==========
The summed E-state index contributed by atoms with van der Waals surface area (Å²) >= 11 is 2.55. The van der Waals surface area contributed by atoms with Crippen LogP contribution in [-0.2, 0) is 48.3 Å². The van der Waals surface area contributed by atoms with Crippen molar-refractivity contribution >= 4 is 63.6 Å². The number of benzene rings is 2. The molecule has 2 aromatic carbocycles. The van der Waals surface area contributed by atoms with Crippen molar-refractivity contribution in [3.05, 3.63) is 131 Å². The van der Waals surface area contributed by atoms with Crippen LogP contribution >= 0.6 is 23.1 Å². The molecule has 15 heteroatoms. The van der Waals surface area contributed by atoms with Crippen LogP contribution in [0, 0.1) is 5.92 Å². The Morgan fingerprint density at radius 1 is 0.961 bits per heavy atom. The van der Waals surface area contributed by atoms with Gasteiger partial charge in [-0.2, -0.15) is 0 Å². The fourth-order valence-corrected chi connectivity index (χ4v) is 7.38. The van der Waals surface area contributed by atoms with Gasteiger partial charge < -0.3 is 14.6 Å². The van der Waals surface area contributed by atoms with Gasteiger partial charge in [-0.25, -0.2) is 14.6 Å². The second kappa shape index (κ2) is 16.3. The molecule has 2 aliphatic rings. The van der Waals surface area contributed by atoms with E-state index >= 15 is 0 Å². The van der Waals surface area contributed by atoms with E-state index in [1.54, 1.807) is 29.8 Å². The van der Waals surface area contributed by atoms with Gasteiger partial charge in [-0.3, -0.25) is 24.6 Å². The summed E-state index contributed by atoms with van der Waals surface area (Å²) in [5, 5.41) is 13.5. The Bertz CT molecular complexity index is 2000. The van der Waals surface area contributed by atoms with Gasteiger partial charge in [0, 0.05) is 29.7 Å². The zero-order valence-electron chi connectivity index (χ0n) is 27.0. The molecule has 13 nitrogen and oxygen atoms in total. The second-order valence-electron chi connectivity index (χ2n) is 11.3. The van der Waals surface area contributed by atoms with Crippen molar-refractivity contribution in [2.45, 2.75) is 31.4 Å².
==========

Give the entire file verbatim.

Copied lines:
The summed E-state index contributed by atoms with van der Waals surface area (Å²) >= 11 is 2.55. The van der Waals surface area contributed by atoms with Crippen LogP contribution in [-0.2, 0) is 48.3 Å². The van der Waals surface area contributed by atoms with Crippen molar-refractivity contribution >= 4 is 63.6 Å². The number of benzene rings is 2. The molecule has 2 aromatic carbocycles. The van der Waals surface area contributed by atoms with Crippen molar-refractivity contribution in [3.05, 3.63) is 131 Å². The van der Waals surface area contributed by atoms with Crippen LogP contribution >= 0.6 is 23.1 Å². The molecule has 15 heteroatoms. The van der Waals surface area contributed by atoms with Crippen LogP contribution in [0, 0.1) is 5.92 Å². The Morgan fingerprint density at radius 1 is 0.961 bits per heavy atom. The van der Waals surface area contributed by atoms with Gasteiger partial charge in [-0.2, -0.15) is 0 Å². The fourth-order valence-corrected chi connectivity index (χ4v) is 7.38. The van der Waals surface area contributed by atoms with Gasteiger partial charge < -0.3 is 14.6 Å². The van der Waals surface area contributed by atoms with Gasteiger partial charge in [-0.25, -0.2) is 14.6 Å². The second kappa shape index (κ2) is 16.3. The molecule has 2 aliphatic rings. The van der Waals surface area contributed by atoms with E-state index >= 15 is 0 Å². The van der Waals surface area contributed by atoms with E-state index in [1.54, 1.807) is 29.8 Å². The van der Waals surface area contributed by atoms with Gasteiger partial charge in [-0.3, -0.25) is 24.6 Å². The summed E-state index contributed by atoms with van der Waals surface area (Å²) in [5, 5.41) is 13.5. The Bertz CT molecular complexity index is 2000. The van der Waals surface area contributed by atoms with Gasteiger partial charge in [0, 0.05) is 29.7 Å². The zero-order valence-electron chi connectivity index (χ0n) is 27.0. The molecule has 13 nitrogen and oxygen atoms in total. The second-order valence-electron chi connectivity index (χ2n) is 11.3. The van der Waals surface area contributed by atoms with Crippen molar-refractivity contribution in [2.45, 2.75) is 31.4 Å².